Although advertising alcoholic merchandise is undeniably against Islamic law, Azimzadeh insists that providing for his family is the main goal. “There are very few Muslims in this community [so] selling halal things do not make a profit. The money to start the store will help, but that is not money that will keep coming in.” He continued, “Profit comes from customers. I have to pay for my family and my sick wife. Selling liquor is the only way I can do that.” Azimzadeh opened up his store in 1996. He saw a “for lease” sign when he was on his way home and decided to take on a business adventure. “It was a halal meat store at first, but I made nothing. I couldn’t live comfortably. Each expense brought more stress. A friend of mine encouraged me to turn it into a late night market store, [and when] we stocked the shelves with alcohol, the money started coming in.” Azimzadeh twisted his wedding ring from side to side “I don’t think Allah wants anyone to suffer, and I was suffering, my family was suffering. I couldn’t live that way”
Many Muslim liquor storeowners perceive liquor stores as their only opportunity for income. Mohamed Saleh Mohamed, the President of the Yemeni-American Grocers Association explained, “We're caught in a Catch-22. I'm not saying what we do is right, but it's within the system. The government is not going to take it away, because they need the money and taxes ... America is full of opportunity, but most of the store owners come from Yemen and they are not educated, so this is the best they can do.” Azimzadeh, a 63-year-old male of Yemeni descent says he is uncomfortable with the store, but he lacks options. “Am I proud of this store? No. But paying bills doesn’t cover religious restrictions. It is money they want and that is what I have to give them,” Azimzadeh said.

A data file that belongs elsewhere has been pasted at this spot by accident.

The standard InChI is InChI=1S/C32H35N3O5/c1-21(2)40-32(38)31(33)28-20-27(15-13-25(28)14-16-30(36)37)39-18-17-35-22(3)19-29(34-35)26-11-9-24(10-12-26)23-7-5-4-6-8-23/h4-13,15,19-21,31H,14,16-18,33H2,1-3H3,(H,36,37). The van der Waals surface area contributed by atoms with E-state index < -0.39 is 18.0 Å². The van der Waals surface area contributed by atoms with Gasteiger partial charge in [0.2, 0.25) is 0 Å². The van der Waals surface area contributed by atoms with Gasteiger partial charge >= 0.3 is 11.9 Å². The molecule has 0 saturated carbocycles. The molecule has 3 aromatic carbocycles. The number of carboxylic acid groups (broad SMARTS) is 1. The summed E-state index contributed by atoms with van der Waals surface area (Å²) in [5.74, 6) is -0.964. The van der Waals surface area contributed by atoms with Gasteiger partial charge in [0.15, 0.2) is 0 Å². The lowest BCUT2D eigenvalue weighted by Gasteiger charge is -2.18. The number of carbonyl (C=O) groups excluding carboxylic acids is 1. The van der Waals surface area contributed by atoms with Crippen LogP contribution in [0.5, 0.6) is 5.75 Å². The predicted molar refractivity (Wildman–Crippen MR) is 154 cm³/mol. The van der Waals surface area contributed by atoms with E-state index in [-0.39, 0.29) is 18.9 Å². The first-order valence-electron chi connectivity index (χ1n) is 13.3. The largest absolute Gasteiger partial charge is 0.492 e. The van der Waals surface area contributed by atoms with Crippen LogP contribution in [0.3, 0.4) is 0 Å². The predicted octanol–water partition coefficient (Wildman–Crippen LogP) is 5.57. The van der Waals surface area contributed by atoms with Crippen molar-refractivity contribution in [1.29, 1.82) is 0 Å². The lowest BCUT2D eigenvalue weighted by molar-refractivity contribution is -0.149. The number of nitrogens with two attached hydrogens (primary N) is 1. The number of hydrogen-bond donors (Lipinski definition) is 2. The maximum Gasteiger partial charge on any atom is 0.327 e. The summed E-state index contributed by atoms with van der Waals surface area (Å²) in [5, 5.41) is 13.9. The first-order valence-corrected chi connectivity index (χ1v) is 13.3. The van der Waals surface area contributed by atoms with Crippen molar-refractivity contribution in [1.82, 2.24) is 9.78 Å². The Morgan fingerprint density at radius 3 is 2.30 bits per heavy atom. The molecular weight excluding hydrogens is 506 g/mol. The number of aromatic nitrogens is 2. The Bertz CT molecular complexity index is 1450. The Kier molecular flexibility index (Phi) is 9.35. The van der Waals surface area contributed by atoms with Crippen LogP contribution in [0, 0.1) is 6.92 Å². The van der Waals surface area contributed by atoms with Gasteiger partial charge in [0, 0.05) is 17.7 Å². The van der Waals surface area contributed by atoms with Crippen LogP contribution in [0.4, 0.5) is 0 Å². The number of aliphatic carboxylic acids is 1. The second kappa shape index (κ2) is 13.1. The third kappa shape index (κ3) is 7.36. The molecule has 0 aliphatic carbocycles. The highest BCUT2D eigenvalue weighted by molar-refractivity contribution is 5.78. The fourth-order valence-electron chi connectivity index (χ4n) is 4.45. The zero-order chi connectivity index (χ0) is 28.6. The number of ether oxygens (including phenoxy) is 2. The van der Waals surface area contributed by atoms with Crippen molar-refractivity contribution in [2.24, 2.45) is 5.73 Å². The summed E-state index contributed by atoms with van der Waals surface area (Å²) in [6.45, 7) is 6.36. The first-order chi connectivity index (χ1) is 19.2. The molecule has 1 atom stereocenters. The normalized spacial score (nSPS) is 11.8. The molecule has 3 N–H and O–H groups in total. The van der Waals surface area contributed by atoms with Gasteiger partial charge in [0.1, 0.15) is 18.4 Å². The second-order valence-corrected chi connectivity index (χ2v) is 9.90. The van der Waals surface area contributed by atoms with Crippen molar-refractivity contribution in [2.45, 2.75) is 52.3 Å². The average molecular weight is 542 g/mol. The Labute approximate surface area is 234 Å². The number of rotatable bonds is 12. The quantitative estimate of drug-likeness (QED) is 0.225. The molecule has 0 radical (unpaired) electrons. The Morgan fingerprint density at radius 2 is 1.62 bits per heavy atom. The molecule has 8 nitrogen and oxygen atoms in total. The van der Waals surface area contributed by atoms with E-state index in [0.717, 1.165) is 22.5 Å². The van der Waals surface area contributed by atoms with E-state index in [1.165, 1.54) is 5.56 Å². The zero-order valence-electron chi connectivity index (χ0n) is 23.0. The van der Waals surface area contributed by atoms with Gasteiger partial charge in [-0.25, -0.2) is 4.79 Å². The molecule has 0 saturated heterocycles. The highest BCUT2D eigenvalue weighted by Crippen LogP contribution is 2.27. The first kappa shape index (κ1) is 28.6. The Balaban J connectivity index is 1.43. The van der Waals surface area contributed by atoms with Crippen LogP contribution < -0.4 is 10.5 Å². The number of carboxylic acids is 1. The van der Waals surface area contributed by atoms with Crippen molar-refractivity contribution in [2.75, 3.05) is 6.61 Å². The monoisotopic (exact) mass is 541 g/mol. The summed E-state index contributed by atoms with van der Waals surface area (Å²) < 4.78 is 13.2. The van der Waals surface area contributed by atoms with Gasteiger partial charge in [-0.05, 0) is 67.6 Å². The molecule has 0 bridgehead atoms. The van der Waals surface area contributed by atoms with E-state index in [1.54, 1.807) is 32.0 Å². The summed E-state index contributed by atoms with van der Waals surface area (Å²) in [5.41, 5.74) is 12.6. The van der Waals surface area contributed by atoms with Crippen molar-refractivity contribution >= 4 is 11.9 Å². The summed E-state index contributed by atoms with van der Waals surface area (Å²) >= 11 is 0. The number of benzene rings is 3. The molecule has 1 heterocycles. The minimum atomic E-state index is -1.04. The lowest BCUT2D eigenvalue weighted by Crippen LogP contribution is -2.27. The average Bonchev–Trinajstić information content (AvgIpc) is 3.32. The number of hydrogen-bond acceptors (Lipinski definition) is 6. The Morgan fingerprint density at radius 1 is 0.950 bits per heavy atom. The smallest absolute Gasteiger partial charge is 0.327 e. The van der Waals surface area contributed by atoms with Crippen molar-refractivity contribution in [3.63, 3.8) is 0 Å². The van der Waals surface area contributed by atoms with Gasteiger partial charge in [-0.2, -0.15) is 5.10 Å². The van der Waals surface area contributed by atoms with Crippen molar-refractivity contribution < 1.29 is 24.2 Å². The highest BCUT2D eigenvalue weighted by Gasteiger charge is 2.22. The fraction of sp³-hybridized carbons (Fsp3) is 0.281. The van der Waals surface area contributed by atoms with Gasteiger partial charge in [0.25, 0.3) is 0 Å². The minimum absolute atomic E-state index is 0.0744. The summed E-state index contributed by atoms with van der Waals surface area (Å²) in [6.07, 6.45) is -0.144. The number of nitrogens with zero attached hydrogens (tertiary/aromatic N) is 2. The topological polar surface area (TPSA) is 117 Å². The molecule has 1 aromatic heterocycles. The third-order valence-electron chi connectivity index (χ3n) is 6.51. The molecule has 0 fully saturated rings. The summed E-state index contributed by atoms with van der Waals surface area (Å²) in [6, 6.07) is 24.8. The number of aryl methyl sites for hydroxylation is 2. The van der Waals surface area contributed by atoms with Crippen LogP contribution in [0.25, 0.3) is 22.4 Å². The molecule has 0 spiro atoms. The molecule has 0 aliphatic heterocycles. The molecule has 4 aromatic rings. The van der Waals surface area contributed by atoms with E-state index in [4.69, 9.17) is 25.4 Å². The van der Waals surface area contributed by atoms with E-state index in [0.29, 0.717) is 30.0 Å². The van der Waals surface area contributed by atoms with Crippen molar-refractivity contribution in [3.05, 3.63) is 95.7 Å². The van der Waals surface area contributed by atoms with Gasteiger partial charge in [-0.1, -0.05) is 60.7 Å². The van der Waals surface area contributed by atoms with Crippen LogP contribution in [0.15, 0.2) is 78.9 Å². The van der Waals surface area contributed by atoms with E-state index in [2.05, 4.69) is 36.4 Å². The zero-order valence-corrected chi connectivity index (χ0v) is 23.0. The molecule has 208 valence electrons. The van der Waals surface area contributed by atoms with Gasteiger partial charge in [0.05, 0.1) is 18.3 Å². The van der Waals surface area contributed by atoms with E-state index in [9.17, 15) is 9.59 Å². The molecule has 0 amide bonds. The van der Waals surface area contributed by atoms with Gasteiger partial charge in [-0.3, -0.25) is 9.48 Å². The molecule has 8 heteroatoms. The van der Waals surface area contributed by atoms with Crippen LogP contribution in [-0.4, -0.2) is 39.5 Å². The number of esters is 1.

Unfortunately, today’s economy does not offer many opportunities for people to take chances and venture off to new ideas. Alcohol is a stable market because these beverages guarantee high profit margins. But at what cost will Muslims sell these goods? Providing the seed money will help cities like Chicago to weed out the Muslims who feel guilty and the Muslims who are only concerned about monetary earnings. Although Azimzadeh appreciates the effort of his community, he is not willing to change his store, “Yes this sounds like a good idea, but at what cost will it be to me? Only liquor sells in this neighborhood. I can’t sell groceries and compete with the other stores. I can sell discount liquor. And I will be judged when that day (Day of Judgment, Qayamat) comes. No one else can impose their opinions on me. My kids are in college, my wife needs medical help, and sadly, selling liquor keeps everything together.” Chicago’s goal is to provide communities in dire need of proper nutrition, especially in the low-income neighborhoods. “I do not like that I sell liquor, but it in this area it is the only thing people want. Competing with these grocery stores is impossible” Azimzadeh insisted.
Guilt is an unpleasant feeling, but not being able to provide for a family is equally horrible. Azimzadeh wipes the sweat from his glistening forehead, “I am not a rich man. I don’t have a luxury car or a big home. I just make enough to get by. And if I don’t have this business, I don’t have anything.”
Unsa is entering her third year of college studying convergence journalism.